HE SAID WHAT?!
Posted By Alex
My first movie musical experience (besides Disney movies) was West Side Story. At the time, I didn’t know what a musical was so I had no idea what I was getting into. I thought I was watching a regular movie when these gangsters proceeded to snap their fingers and have a dance off. At this precise point I said to myself, “What the fuck is this shit?” immediately followed by an all caps “WHY?”
Since then, I have had an extreme dislike of musicals. I have given others a chance, like The Sound of Music and Chicago, both of which sucked. The Sound of Music sucked particularly hard. Who watches a three-hour movie that is not Lord of the Rings? It’s mind boggling to me. Chicago had a decent story, but as soon as you’re getting into the drama, someone decides to bust into a dance number. And the all caps “WHY?” starts pirouetting on my frontal lobe.
I am not going to sit here and say that musicals need to go away or that zero skill goes into the dance numbers. I just find the act of placing a dance number in the middle of a tense scene jarring and somewhat pointless. To have my wife try to explain the choreography to me is like trying to learn Japanese from a Portuguese person. Not to imply that she doesn’t know anything about dance, but to me, it’s all just gibberish. She’s basically speaking gibberish about gibberish and I’m just rolling my eyes so hard I go into a seizure.
Because you see, the seizure is supposed to signify my unnatural distaste for musicals. It also has this deep meaning about—oh God, I’m going catatonic!
Ask most guys and they will tell you: musicals are pointless. Please take us to see a rom-com instead. We beg you.
SHE SAID WHAT?!
Posted By Wendy
Look, I get it. A lot of musicals can be really cheesy. People get wicked excited about mundane shit. They run around with manic cokeface, singing and dancing their way through racial tension, gang fights, and Nazi takeovers. In real life, if guys started chaine leap-turning into a battle zone, they’d be shot dead faster than you can say “chorus boy.”
But that’s the point. Musicals are not supposed to mirror real life. They are fantasy. They are an exercise in suspending your disbelief. When Will Smith flies an alien aircraft up to the mothership in Independence Day and uploads a 1990’s computer bug that supposedly takes down a super-advanced extraterrestrial society’s technology, then you need to pretend for a second that Jeff Goldblum really is that smart.
A lot of guys I know, including Alex, love their popcorn action films. They can appreciate the effects, the sound, the cinematography, even the choreography of a badass ninja fight. I feel the same way about musicals. When I listen to an uplifting song or watch an intricate dance sequence, I’m blown away by the talent of the actors, actresses, and dancers onscreen. I love to see how a director shoots a particular piece of choreography—zooming in tight on a tap dancer’s foot or going for the overhead shot on a number with kaleidoscope formations. How does the costuming and set design help immerse the viewer in the experience? How does the music enhance the mood of the scene? To me, a musical employs the same kind of eye and ear candy that an action movie does.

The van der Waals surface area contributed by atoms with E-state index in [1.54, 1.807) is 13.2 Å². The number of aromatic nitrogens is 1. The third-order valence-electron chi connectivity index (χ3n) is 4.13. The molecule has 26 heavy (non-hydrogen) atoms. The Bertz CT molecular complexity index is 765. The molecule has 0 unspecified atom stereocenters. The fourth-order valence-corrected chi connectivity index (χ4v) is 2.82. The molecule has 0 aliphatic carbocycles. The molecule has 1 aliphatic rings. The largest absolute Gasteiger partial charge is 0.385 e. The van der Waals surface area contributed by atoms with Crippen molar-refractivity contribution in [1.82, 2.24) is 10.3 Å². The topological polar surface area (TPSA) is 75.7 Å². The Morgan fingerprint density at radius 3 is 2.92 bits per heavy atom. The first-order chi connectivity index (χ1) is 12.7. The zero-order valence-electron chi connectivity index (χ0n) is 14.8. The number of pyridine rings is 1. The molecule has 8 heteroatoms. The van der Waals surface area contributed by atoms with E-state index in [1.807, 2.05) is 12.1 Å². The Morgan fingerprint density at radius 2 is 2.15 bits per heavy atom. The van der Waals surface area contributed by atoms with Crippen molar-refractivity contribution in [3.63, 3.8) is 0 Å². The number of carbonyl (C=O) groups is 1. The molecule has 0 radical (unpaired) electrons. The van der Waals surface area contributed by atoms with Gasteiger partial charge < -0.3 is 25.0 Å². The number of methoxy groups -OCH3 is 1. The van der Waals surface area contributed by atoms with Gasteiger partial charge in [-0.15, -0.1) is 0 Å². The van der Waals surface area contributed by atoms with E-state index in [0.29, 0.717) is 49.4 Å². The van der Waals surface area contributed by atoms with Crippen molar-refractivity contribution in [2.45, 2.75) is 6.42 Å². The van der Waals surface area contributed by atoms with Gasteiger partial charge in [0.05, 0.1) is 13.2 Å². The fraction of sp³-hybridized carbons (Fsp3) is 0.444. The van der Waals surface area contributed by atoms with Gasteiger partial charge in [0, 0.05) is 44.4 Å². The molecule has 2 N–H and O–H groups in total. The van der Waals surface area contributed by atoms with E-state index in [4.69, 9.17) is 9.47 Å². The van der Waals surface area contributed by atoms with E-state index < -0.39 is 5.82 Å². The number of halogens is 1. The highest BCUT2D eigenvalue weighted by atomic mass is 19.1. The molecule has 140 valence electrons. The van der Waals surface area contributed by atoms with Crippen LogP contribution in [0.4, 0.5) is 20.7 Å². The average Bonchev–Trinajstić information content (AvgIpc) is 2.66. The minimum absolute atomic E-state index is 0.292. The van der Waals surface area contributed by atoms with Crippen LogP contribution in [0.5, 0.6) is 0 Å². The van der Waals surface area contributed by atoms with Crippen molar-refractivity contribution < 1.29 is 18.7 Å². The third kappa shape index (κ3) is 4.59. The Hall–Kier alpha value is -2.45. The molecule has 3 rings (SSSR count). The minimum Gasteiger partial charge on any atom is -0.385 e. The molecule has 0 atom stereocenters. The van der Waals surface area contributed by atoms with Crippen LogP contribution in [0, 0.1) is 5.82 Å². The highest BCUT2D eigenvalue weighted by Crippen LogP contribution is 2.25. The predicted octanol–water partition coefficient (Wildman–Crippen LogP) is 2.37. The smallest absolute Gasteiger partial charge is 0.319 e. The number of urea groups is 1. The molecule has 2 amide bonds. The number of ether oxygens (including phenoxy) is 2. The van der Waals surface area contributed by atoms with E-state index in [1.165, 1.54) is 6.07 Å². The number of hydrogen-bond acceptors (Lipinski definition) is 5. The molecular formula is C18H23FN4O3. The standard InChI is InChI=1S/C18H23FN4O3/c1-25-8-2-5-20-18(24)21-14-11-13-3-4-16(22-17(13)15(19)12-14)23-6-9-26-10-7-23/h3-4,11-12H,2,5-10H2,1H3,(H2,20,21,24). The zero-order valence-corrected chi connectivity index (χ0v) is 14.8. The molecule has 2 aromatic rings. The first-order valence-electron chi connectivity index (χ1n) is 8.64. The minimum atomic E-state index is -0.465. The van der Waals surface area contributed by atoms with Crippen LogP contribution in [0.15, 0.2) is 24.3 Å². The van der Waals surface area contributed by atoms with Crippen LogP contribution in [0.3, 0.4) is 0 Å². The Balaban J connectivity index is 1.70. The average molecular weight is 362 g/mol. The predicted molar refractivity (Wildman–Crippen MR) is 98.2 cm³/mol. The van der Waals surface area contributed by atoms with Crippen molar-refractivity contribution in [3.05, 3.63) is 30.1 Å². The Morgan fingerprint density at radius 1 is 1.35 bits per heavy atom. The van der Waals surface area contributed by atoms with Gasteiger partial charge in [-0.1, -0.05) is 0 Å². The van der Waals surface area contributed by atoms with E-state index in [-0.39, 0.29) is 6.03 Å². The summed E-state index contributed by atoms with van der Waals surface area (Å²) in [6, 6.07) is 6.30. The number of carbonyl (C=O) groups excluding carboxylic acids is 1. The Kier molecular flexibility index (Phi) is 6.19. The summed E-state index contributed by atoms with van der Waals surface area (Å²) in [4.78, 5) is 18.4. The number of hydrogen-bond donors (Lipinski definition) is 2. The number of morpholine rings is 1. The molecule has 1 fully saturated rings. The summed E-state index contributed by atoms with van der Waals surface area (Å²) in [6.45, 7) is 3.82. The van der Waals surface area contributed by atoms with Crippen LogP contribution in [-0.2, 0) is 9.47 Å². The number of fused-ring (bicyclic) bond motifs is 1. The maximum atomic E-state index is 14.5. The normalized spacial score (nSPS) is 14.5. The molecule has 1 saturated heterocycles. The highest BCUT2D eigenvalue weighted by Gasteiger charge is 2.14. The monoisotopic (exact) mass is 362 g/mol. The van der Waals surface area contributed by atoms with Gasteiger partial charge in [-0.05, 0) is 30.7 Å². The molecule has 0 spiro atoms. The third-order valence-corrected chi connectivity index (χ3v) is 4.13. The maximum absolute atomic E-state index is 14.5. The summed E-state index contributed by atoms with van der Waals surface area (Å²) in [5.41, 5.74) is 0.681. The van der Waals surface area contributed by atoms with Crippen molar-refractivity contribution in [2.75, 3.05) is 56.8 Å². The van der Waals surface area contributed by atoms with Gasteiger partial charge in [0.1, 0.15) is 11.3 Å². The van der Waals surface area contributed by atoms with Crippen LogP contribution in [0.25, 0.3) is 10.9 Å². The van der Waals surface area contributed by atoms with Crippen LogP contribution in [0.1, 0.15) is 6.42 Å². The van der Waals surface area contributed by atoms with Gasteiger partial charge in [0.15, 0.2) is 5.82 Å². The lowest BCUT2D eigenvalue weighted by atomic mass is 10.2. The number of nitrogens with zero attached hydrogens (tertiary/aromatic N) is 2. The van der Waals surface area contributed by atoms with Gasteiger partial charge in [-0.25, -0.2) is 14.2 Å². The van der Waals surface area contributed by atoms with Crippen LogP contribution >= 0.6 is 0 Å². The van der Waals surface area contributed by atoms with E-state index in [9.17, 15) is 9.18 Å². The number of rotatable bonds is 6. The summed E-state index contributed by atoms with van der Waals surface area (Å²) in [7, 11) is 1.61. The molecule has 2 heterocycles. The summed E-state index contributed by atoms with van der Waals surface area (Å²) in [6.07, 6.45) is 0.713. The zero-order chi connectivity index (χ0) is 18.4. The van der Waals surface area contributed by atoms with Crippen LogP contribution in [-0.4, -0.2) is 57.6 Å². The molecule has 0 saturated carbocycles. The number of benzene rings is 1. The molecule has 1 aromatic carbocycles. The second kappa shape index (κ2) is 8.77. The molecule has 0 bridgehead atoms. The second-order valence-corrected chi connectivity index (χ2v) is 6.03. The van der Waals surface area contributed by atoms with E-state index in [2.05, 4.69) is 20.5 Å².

Do musicals make a lot of sense? No. Would anyone in the real world actually sing and dance their way through a murder trial or a drag race? If only. I usually care about realism in movies, but when it comes to musicals, the genre doesn’t try and pretend to be real, so it works. Just like when I watch Harry Potter, I’m not upset that there aren’t witches and wizards and spells and trolls in real life. It’s fantasy! I don’t need to know why Harry can make a broomstick fly and I can’t. I just accept the logic and move on.
And really, when you stop trying to understand the “why” of a musical and enjoy it for its entertainment value, you can actually find some of the most beautiful and moving moments in Hollywood history. In The Sound of Music, when Captain von Trapp gets choked up singing “Edelweiss,” he’s basically saying goodbye to his country and his culture as he knew it. In Gypsy during the raw “Rose’s Turn,” Mama Rose bitterly admits that pushing her children into show business was for her own selfish pursuits. In South Park when Phillip mumbles “suck my balls” at the end of a rousing rendition of “Uncle Fucka,” he puts the perfect punctuation on the most jaw-droppingly obscene musical number to open a movie in the last 50 years.
I’m not asking everyone to love musicals. But a little appreciation from my husband would be nice. I do think that many of them have a lot more to offer your stereotypical rom-com. Just close your eyes and pretend you’re watching Transformers dance battle their way to victory over the Decepticons.